Man Spent Decades Pretending to be a Priest While Swindling Parishioners: Cops
Erwin Mena posed as a priest in California since the mid-90s and is accused of perjury as well as grand theft for defrauding parishioners, cops say.
A California man was arrested Tuesday after allegedly posing as a priest for decades, during which time he swindled parishioners while also performing masses and other Catholic rites.
Erwin Mena, 59, was arrested by the Los Angeles Police Department and charged with perjury, falsifying documents, and grand theft.
Police allege Mena defrauded parishioners out of thousands of dollars, most recently while he posed as a priest at St. Ignatius of Loyola in Highland Park in northeast Los Angeles, according to an LAPD affidavit.
"Mena officiated church ceremonies and solicited donations on behalf of the church(s), but kept the money for himself," police said.
The LAPD alleges in court documents that Mena sold parishioners bogus trips to see Pope Francis during his visits to Philadelphia and New York last year, the LA Times reports.
Mena allegedly traveled from parish to parish, selling CDs he recorded and a book he claimed to have written called Confessions of a Renegade Catholic Priest, according to the affidavit.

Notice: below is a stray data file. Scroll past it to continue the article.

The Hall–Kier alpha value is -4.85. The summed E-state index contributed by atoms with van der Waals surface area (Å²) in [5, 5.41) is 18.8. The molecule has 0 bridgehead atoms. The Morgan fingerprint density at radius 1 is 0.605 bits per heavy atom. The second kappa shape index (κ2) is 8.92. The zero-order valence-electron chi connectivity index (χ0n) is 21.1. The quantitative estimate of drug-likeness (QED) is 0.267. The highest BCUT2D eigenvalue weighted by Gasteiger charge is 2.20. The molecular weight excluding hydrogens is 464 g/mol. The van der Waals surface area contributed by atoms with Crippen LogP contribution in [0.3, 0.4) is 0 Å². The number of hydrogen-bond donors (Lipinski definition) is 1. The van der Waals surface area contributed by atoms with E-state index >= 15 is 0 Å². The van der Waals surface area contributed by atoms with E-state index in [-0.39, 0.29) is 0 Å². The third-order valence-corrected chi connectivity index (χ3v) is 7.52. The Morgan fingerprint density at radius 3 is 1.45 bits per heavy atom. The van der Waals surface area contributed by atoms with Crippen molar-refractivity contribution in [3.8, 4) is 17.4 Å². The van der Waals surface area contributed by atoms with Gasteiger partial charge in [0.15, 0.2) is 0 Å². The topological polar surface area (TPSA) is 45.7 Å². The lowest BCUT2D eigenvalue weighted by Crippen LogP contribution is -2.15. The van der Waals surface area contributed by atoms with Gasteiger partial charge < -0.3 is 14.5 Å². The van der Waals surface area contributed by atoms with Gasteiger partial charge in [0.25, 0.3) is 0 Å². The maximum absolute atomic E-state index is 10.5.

Mena was reportedly on an archdiocese list of unauthorized priests since 2008.
While every priest entering a new parish must provide credentials along with a letter from his bishop, the pastor at St. Ignatius did not reference the list that named Mena as a bogus priest, a spokesperson with the Roman Catholic Archdiocese of Los Angeles told the LA Times.
In a statement provided to INSIDE EDITION, the Archdiocese said:
"We are grateful to the Los Angeles Police Department for working to ensure that Erwin Mena was brought to justice. Our prayers go out to all the victims of his scam.
"The Archdiocese of Los Angeles is committed to providing pastoral care and sacramental support to the victims and others impacted by this situation."
The L.A. County district attorney's office charged Mena with 22 felonies and 8 misdemeanors, according to a criminal complaint filed by the L.A. County district attorney’s office.
An off hours call to the district attorney's office was not immediately returned Wednesday.
Reporters asked Mena if he had any comment on the charges as he was led from LAPD headquarters in handcuffs on Tuesday, to which he responded: "Not at this time."
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